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arts & entertainment 67


E


very year the TV cameras go to Reading, but there’s no doubt that Leeds Festival


is the place to be and this year’s event really hammered home that fact. While our friends down south got buried


under six feet of mud and witnessed a ludicrously late, sub-par Guns N’ Roses kicked off


stage half-way through their


set, festival-goers at Bramham Park were treated to several glorious days of sun and a full two-hours of Axl Rose and co on top, top form. BBC TV would do well to move their people a couple of hundred miles further north next year. Fittingly it was a Yorkshire act who


kicked things off with a bang on Friday, the screamy, synth-laden post-hardcore of Rolo Tomassi providing the perfect wake-up call. Shortly


afterwards The


There’s no doubt that the long-awaited


reunion set from The Libertines was a big moment for many, and fears of a no-show or a bust-up were grossly unfounded. The band even staged a mock walk-off ten minutes in as a joke, and Pete Doherty and Carl Barat led from the front with a procession of fan favourites. Perhaps they would have ended with more oomph using Can’t Stand Me Now or Don’t Look Back Into The Sun to finish – instead of launching into these mid-way through – but it was still good stuff. Much like last year’s headliners Radiohead,


Futureheads


mustered an ideal soundtrack to the sunny early afternoon over at the Main Stage, climaxing in a huge sing-along to Hounds Of Love. Then it was time for Glaswegian stand-up Kevin Bridges at the Alternative Tent, generating big belly laughs with his nostalgia for teenage house parties and the days when Eurotrash kept the kids off the streets. Modest Mouse greeted a brief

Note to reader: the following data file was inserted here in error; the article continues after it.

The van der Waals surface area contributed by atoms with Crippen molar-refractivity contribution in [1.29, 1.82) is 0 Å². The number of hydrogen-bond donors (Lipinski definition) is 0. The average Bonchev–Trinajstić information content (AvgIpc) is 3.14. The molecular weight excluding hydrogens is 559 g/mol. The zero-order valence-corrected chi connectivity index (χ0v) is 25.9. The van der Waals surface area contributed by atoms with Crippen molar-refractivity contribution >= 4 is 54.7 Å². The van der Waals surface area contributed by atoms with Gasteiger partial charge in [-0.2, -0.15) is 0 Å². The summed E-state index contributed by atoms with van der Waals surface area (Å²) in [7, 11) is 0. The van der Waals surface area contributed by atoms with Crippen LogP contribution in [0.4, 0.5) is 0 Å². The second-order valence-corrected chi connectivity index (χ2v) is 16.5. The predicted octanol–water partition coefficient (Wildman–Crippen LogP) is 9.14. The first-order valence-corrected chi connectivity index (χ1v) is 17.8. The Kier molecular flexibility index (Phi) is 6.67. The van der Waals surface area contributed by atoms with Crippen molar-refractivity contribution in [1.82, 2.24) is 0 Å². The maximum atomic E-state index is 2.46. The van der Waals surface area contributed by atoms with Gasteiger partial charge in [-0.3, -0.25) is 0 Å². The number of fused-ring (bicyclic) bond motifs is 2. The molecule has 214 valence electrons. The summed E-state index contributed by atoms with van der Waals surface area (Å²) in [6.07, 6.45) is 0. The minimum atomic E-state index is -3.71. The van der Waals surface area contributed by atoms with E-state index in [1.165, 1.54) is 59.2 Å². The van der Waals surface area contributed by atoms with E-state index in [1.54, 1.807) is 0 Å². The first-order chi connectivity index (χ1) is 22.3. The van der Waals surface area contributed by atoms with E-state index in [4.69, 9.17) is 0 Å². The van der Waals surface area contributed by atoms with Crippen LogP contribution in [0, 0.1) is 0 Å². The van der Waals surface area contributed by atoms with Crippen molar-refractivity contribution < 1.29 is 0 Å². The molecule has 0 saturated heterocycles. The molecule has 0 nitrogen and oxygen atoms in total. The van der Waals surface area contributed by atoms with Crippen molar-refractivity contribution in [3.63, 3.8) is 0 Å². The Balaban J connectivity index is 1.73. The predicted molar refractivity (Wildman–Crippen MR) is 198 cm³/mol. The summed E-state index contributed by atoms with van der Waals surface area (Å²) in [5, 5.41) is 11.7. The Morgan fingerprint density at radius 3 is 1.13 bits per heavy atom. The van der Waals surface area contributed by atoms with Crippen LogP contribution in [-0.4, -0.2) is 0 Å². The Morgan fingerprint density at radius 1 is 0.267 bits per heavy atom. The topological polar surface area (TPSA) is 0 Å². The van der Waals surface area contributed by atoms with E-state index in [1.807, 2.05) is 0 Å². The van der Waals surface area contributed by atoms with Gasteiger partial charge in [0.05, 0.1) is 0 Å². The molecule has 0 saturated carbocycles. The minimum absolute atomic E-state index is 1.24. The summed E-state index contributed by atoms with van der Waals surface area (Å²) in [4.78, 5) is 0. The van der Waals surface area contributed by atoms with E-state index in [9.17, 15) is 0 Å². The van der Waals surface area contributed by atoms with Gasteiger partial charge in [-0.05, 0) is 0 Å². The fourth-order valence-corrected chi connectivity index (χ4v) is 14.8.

rain


shower with a burst of banjo and a barn- storming rendition of King Rat – just about compensating for the lack of Float On and Missed The Boat – before everybody went utterly barmy for hip-hop maestro and pop superstar Dizzee Rascal.


alt-rock darlings Arcade Fire seemed a slightly unusual choice of bill-topper for Leeds – with Latitude or Glastonbury perhaps a more natural fit. Indeed, they were unjustly confronted with a far smaller Main Stage headline crowd than you’d usually expect, with tens of thousands streaming over to see Pendulum instead. Not that the band seemed to care. They


delivered one of the finest festival sets in living memory, instrument-swapping, drum- bashing and amp-leaping with ferocious energy and enthusiasm, creating a sense of infectious joy on Tunnels and rousing power on Intervention. Much of their excellent new album got a stunning airing and the epic encore of Wake Up was nothing short of euphoric.


Glorious Sun and full two-hours of Axl Rose and Co on top form...


First-thing Saturday it was off to the


Gaymers Cider tent – a venue for all kinds of weird and wonderful antics over the weekend – to catch Hendrix-esque one-man band Lewis Floyd Henry. The big-haired performer delighted with his sleazy, blues- rock, playing the guitar with his teeth and behind his head while rattling off drum beats with his feet. The pop power-punk of young Wakefield